A group calling for justice will walk 127 kilometres across northern Alberta over six days to draw attention to the deaths of a woman and a teenage girl from Little Red River Cree Nation in northern Alberta.
Velma Laboucan is organizing the walk to honour Malena Loonskin and Roderica Ribbonleg.
Loonskin was 26 when she was killed in 2014. The body of Ribbonleg, 15, was discovered July 12 of this year in a forested area near John D’Or Prairie, Alta., about 750 kilometres northeast of Edmonton.
“The walk is about missing and murdered Indigenous women, and how it affects our communities,” Laboucan said. “We’re just trying to get justice.”
Starting at John D’Or Prairie on Sept. 30, the group plans to cover 25 kilometres per day before arriving at the courthouse in High Level on Oct. 5.
The arrival will coincide with the next court date for Jason Alec Tallcree, 35, who is charged with first-degree murder in Ribbonleg’s death.
Laboucan said the group wants to make the community’s feelings about the case known.
Tallcree was previously charged with second-degree murder in the death of Loonskin, who Laboucan said was his common-law partner at the time.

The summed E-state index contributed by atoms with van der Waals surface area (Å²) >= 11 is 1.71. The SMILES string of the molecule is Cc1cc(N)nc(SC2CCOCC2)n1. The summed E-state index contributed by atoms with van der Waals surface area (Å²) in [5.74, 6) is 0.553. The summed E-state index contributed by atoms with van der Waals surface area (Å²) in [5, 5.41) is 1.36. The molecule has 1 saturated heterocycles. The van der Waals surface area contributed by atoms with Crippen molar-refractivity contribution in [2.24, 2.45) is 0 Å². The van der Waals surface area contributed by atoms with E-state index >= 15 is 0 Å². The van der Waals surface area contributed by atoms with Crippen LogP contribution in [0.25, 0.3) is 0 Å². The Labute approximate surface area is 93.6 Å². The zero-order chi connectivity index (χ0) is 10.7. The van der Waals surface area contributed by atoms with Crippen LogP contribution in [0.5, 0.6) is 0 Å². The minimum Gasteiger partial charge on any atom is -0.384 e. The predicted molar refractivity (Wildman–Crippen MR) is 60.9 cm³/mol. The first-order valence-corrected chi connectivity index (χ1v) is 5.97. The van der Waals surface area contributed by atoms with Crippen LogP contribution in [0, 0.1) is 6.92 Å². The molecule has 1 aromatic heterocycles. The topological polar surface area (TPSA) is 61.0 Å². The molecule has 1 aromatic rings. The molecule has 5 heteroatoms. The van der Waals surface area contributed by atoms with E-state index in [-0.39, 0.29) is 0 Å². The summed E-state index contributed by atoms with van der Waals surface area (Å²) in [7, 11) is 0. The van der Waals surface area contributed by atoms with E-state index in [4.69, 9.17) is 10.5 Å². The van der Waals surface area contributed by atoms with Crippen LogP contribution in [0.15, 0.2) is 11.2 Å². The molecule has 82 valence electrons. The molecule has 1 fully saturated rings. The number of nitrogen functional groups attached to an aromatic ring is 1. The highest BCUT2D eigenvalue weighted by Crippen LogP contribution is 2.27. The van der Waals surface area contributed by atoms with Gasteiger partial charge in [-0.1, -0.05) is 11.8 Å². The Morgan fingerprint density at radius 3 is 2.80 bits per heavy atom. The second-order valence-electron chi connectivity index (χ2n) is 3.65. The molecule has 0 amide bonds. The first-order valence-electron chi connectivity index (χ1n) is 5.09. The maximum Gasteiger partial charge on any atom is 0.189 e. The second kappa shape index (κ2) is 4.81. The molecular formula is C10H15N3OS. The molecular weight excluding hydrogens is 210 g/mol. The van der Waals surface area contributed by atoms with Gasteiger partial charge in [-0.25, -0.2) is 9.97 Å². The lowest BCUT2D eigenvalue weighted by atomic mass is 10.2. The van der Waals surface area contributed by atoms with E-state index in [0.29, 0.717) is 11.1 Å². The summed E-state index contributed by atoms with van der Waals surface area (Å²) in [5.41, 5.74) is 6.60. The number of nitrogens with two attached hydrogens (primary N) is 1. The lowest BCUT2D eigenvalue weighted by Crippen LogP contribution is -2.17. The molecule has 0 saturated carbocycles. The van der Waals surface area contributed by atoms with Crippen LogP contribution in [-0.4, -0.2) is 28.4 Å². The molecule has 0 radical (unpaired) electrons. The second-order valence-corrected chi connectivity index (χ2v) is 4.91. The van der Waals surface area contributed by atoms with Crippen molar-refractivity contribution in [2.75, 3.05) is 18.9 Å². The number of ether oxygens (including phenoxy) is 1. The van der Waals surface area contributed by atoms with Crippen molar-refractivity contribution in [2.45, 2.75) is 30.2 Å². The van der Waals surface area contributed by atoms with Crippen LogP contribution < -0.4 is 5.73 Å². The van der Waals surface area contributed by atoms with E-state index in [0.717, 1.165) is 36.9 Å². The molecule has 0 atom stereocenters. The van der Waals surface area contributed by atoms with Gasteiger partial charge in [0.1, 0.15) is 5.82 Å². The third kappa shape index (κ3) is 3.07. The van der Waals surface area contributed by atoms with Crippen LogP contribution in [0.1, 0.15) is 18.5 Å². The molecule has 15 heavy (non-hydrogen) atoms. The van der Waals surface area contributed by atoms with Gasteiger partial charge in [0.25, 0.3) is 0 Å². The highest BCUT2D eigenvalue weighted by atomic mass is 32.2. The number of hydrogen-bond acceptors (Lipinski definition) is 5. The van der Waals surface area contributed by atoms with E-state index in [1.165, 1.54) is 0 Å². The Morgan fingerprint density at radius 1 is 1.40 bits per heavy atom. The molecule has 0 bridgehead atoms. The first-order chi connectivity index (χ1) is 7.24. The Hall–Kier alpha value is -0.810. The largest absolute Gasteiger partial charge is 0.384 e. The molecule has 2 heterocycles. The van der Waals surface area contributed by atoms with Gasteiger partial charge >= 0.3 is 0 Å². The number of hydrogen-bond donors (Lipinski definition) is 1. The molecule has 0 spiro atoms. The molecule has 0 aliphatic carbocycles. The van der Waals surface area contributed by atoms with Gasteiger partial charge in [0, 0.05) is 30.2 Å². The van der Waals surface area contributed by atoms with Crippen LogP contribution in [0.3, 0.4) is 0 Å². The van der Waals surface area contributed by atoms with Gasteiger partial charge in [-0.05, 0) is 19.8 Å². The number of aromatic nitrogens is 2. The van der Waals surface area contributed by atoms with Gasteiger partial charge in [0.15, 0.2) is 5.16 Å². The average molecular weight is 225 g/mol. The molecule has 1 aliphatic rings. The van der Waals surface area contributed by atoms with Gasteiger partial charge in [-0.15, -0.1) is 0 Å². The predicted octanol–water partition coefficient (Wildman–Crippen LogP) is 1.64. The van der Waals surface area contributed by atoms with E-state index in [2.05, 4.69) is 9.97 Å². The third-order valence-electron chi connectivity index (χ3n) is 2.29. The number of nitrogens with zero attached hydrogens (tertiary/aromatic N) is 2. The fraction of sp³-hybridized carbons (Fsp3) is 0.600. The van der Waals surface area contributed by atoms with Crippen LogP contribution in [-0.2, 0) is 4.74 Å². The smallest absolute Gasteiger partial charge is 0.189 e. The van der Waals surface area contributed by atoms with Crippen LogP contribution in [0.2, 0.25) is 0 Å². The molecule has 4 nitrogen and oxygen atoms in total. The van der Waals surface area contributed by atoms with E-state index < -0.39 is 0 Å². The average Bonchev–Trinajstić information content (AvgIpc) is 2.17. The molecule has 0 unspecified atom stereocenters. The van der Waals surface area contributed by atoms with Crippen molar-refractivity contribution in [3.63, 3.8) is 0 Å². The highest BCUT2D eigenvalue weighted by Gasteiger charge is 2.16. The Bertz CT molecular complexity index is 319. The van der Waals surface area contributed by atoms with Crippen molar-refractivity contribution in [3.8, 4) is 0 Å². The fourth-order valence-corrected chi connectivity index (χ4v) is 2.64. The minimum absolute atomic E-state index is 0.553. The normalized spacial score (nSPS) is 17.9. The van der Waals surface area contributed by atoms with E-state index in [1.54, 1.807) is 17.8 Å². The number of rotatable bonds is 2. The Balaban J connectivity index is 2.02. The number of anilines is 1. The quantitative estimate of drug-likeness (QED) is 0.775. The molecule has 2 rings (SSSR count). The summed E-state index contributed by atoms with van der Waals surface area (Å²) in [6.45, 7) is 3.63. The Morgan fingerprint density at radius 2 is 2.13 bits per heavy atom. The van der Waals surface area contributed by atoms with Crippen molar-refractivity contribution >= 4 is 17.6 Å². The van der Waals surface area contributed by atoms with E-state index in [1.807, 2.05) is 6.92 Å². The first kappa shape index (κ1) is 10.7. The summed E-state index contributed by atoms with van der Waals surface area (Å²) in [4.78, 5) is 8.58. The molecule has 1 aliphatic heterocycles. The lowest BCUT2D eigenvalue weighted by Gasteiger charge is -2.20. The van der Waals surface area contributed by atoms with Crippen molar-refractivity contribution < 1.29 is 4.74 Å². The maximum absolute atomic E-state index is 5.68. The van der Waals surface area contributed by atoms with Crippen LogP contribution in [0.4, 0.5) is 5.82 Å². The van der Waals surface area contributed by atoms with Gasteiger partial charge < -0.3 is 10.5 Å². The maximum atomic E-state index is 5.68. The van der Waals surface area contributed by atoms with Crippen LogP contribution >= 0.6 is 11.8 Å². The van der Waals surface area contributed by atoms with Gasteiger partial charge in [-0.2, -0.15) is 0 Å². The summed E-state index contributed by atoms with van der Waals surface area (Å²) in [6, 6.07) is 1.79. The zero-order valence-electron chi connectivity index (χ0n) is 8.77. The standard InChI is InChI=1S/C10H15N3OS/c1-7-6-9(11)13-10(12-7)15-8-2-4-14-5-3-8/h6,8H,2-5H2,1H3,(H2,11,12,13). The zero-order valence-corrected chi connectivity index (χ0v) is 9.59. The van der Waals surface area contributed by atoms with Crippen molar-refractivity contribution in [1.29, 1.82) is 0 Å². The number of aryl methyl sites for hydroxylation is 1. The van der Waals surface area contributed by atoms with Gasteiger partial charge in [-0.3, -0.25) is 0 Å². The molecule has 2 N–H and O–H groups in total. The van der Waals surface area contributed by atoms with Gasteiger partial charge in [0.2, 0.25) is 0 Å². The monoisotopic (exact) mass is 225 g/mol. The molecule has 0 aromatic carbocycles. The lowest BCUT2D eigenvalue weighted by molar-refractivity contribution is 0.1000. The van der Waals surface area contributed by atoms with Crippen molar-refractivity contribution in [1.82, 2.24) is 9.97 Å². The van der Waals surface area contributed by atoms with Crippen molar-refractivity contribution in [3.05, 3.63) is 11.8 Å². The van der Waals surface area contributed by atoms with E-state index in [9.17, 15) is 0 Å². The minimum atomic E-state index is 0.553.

That case was stayed in 2014 when prosecutors determined there was no longer a reasonable likelihood of conviction, according to Alberta Justice.
Laboucan said honouring Loonskin in the upcoming walk was important because Loonskin’s family said there wasn’t a community event like a walk after her death.
Laboucan said it’s clear to her that Loonskin’s mother hasn’t found peace in the years since her daughter died. The two women are cousins and have spoken about the walk for justice.
“I could just feel the pain, the fear, in her voice,” Laboucan said.
The walk won’t be limited to members of Red River Cree Nation.
Laboucan said people from other northern communities have registered to join, and that representatives of the Institute for the Advancement of Aboriginal Women will also attend.
Others are welcome, she said. Participants will be divided into groups and will walk in two shifts until they reach the courthouse.
“It’s hard for the community. Not just the [families] but the whole community.
“We will be outside the building,” she said. “They will know.”
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